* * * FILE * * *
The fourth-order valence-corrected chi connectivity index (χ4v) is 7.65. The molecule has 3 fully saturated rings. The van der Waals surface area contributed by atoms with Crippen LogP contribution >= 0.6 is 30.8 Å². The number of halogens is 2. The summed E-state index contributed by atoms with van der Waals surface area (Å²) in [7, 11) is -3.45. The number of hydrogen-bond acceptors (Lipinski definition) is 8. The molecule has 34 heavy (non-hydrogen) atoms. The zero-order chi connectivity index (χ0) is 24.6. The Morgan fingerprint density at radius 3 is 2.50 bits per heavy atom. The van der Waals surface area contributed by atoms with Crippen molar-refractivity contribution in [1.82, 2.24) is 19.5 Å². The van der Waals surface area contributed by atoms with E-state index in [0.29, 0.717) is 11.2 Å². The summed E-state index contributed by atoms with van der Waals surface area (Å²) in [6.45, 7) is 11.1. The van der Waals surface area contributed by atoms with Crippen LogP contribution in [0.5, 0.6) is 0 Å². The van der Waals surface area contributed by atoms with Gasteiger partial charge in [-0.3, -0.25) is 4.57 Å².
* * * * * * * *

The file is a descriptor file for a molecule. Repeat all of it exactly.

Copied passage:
The fourth-order valence-corrected chi connectivity index (χ4v) is 7.65. The molecule has 3 fully saturated rings. The van der Waals surface area contributed by atoms with Crippen LogP contribution >= 0.6 is 30.8 Å². The number of halogens is 2. The summed E-state index contributed by atoms with van der Waals surface area (Å²) in [7, 11) is -3.45. The number of hydrogen-bond acceptors (Lipinski definition) is 8. The molecule has 34 heavy (non-hydrogen) atoms. The zero-order chi connectivity index (χ0) is 24.6. The Morgan fingerprint density at radius 3 is 2.50 bits per heavy atom. The van der Waals surface area contributed by atoms with Crippen molar-refractivity contribution in [1.82, 2.24) is 19.5 Å². The van der Waals surface area contributed by atoms with E-state index in [0.29, 0.717) is 11.2 Å². The summed E-state index contributed by atoms with van der Waals surface area (Å²) in [6.45, 7) is 11.1. The van der Waals surface area contributed by atoms with Crippen LogP contribution in [0.5, 0.6) is 0 Å². The van der Waals surface area contributed by atoms with Gasteiger partial charge in [-0.3, -0.25) is 4.57 Å².